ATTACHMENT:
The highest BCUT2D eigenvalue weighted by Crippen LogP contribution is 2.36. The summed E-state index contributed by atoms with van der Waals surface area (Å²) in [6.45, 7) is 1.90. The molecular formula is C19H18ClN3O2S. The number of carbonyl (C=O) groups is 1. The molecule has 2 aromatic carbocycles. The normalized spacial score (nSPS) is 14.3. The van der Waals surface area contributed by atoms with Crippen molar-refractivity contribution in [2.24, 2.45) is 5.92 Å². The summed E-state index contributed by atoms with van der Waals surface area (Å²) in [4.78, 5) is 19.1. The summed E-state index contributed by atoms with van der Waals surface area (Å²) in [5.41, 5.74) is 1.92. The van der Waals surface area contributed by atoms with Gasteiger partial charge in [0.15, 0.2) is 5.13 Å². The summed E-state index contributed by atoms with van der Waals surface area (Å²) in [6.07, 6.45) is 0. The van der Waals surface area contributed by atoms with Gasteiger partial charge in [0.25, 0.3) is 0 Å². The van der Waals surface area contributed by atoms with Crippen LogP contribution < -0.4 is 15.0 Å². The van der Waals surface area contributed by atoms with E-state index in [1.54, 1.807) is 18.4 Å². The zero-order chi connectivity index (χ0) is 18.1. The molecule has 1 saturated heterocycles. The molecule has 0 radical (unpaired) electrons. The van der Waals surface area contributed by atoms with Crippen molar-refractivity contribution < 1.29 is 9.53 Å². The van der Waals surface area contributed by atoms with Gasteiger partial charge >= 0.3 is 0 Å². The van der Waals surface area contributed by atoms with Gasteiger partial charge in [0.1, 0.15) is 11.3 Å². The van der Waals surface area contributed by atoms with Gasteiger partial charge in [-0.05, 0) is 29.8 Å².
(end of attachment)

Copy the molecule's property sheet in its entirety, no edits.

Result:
The highest BCUT2D eigenvalue weighted by Crippen LogP contribution is 2.36. The summed E-state index contributed by atoms with van der Waals surface area (Å²) in [6.45, 7) is 1.90. The molecular formula is C19H18ClN3O2S. The number of carbonyl (C=O) groups is 1. The molecule has 2 aromatic carbocycles. The normalized spacial score (nSPS) is 14.3. The van der Waals surface area contributed by atoms with Crippen molar-refractivity contribution in [2.24, 2.45) is 5.92 Å². The summed E-state index contributed by atoms with van der Waals surface area (Å²) in [4.78, 5) is 19.1. The summed E-state index contributed by atoms with van der Waals surface area (Å²) in [5.41, 5.74) is 1.92. The van der Waals surface area contributed by atoms with Gasteiger partial charge in [0.15, 0.2) is 5.13 Å². The summed E-state index contributed by atoms with van der Waals surface area (Å²) in [6.07, 6.45) is 0. The van der Waals surface area contributed by atoms with Gasteiger partial charge in [0.25, 0.3) is 0 Å². The van der Waals surface area contributed by atoms with Crippen LogP contribution < -0.4 is 15.0 Å². The van der Waals surface area contributed by atoms with E-state index in [1.54, 1.807) is 18.4 Å². The zero-order chi connectivity index (χ0) is 18.1. The molecule has 1 saturated heterocycles. The molecule has 0 radical (unpaired) electrons. The van der Waals surface area contributed by atoms with Crippen molar-refractivity contribution < 1.29 is 9.53 Å². The van der Waals surface area contributed by atoms with Gasteiger partial charge >= 0.3 is 0 Å². The van der Waals surface area contributed by atoms with Gasteiger partial charge in [0.1, 0.15) is 11.3 Å². The van der Waals surface area contributed by atoms with Gasteiger partial charge in [-0.05, 0) is 29.8 Å².